Neil Young raised $6,225,354 for the $399 Pono Music player, billed as “the best possible listening experience of your favorite digital music.” It wasn’t well received: Ars Technica referred to the Pono as “A tall, refreshing drink of snake oil” in a review.
In early 2017, Young pronounced the Pono dead, blaming record labels for hiking the price of high-quality music files.
Source: The Chicago Tribune
“Shenmue 3,” the long-awaited follow-up to a cult-hit Sega fantasy-adventure game series, raised $6,333,295, plus even more from a follow-up campaign run by creator Yu Suzuki himself. It was delayed from 2017 into late 2019.
The Ouya, an Android-based video-game system, raised $8,596,474 on Kickstarter, and then got a $15 million investment round from Kleiner Perkins. The Ouya turned out to be a commercial flop, and the company sold its software assets to Razer in July 2015.
Baubax, manufacturers of “The World’s Best Travel Jacket,” with 15 distinct built-in features, raised $9,192,055 on Kickstarter in July 2015, and then another $2 million or so on Indiegogo in September 2015. A new version of the jacket, the Baubax 2.0, has racked up $4,164,626 on Indiegogo.
“Exploding Kittens,” a party card game co-created by internet cartoonist Matthew Inman, better known as “The Oatmeal,” raised $8,782,571 in early 2015. At the time, it was the fastest-funded Kickstarter of all time. The game has since released for smartphones, and the team has released more games, like “You’ve Got Crabs.”
- Facebook/The Oatmeal
The original Pebble smartwatch was the company’s first product, which offered an e-ink-based screen that gets long battery life, and raised $10,266,845 in 2012 before shipping out in 2013.
- My Pebble Faces
Pebble appears a few more times on this list, but you should know that the company sold itself to Fitbit for $23 million in 2017. Following that acquisition, Pebble is turning off a lot of its most useful features, like replying to texting and emails, on June 30th.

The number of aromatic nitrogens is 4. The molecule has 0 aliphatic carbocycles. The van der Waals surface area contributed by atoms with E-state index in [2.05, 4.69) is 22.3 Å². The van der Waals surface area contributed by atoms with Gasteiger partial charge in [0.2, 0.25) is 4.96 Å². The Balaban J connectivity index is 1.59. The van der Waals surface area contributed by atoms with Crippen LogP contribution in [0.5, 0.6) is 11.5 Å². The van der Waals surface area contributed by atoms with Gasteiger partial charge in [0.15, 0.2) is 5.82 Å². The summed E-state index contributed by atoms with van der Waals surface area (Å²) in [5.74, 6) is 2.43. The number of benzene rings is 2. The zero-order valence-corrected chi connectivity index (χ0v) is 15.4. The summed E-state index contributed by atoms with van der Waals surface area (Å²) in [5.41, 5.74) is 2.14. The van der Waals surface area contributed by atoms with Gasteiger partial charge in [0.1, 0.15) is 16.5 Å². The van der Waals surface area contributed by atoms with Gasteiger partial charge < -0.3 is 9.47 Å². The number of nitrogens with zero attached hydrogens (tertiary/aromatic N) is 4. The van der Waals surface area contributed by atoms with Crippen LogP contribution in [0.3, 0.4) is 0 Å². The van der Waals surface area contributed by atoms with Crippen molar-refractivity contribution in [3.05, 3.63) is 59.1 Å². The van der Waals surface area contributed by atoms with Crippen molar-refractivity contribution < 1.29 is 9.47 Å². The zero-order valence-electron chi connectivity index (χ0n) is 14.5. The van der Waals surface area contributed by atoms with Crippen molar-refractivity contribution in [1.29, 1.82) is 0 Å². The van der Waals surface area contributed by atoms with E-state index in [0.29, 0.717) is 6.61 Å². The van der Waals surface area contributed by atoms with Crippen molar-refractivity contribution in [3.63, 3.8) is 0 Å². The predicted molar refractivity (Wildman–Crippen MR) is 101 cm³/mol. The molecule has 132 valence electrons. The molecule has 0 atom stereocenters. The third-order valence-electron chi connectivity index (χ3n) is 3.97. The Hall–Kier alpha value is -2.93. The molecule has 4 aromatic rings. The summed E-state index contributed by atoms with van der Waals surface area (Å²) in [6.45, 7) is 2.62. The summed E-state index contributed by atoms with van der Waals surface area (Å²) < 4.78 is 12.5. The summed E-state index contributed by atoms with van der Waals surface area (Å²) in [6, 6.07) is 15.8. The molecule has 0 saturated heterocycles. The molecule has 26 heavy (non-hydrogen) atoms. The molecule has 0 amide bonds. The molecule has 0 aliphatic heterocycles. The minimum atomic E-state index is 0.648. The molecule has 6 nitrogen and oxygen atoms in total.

- Antonio Villas-Boas
The “Coolest Cooler,” pitched as a project to make a “21st century cooler that’s actually cooler,” is a “portable party disguised as a cooler,” with a built-in Bluetooth speaker, space to tuck away plates and other picnic goodies. It raised $13,285,226 …
… but production of the Coolest Cooler hit many roadblocks. It took years for backers to get their coolers, with the company at one point asking customers to pay another $100 or so to jump to the front of the line. At the moment, Cooler is taking preorders for a $400 model with a built-in blender, set to ship later in June.
The Pebble Time smartwatch holds the all-time Kickstarter record, with $20,338,986 raised. On its launch, the Pebble Time was a solid, well-reviewed alternative to the Apple Watch. But it’s one of the watches that will lose functionality in June.
- Pebble / Kickstarter
You can read our review of the Pebble Time here.
In case you weren’t sick of Pebble yet: The smartwatch company ran its third Kickstarter for a trio of new products, including the Pebble 2, Pebble Time 2, and the new Pebble Core fitness gadget, in mid-2016.
The campaign raised $12,779,843 for the Core, but since Pebble was on its way toward its demise later that year, the company announced it was refunding all backers. Still, it was still the third-highest-funded Kickstarter of all time, making Pebble perhaps the undisputed ruler of the fundraising platform.